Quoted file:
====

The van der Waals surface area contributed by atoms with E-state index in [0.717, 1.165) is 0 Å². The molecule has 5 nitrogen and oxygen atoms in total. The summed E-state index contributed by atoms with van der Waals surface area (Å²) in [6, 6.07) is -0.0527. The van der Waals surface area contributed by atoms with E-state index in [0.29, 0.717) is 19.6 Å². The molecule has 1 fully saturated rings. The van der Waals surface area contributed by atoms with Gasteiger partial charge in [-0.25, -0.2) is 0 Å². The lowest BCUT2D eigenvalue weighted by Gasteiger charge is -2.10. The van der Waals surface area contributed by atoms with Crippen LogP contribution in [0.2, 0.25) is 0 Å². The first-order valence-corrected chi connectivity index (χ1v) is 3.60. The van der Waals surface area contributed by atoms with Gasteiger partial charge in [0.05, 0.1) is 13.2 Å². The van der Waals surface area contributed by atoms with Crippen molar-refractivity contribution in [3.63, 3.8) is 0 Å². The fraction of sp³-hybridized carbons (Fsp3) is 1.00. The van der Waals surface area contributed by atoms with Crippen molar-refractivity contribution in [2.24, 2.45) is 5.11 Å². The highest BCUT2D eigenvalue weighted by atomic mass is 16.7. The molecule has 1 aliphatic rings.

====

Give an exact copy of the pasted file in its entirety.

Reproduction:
The van der Waals surface area contributed by atoms with E-state index in [0.717, 1.165) is 0 Å². The molecule has 5 nitrogen and oxygen atoms in total. The summed E-state index contributed by atoms with van der Waals surface area (Å²) in [6, 6.07) is -0.0527. The van der Waals surface area contributed by atoms with E-state index in [0.29, 0.717) is 19.6 Å². The molecule has 1 fully saturated rings. The van der Waals surface area contributed by atoms with Gasteiger partial charge in [-0.25, -0.2) is 0 Å². The lowest BCUT2D eigenvalue weighted by Gasteiger charge is -2.10. The van der Waals surface area contributed by atoms with Crippen LogP contribution in [0.2, 0.25) is 0 Å². The first-order valence-corrected chi connectivity index (χ1v) is 3.60. The van der Waals surface area contributed by atoms with Gasteiger partial charge in [0.05, 0.1) is 13.2 Å². The van der Waals surface area contributed by atoms with Crippen molar-refractivity contribution in [3.63, 3.8) is 0 Å². The fraction of sp³-hybridized carbons (Fsp3) is 1.00. The van der Waals surface area contributed by atoms with Crippen molar-refractivity contribution in [2.24, 2.45) is 5.11 Å². The highest BCUT2D eigenvalue weighted by atomic mass is 16.7. The molecule has 1 aliphatic rings.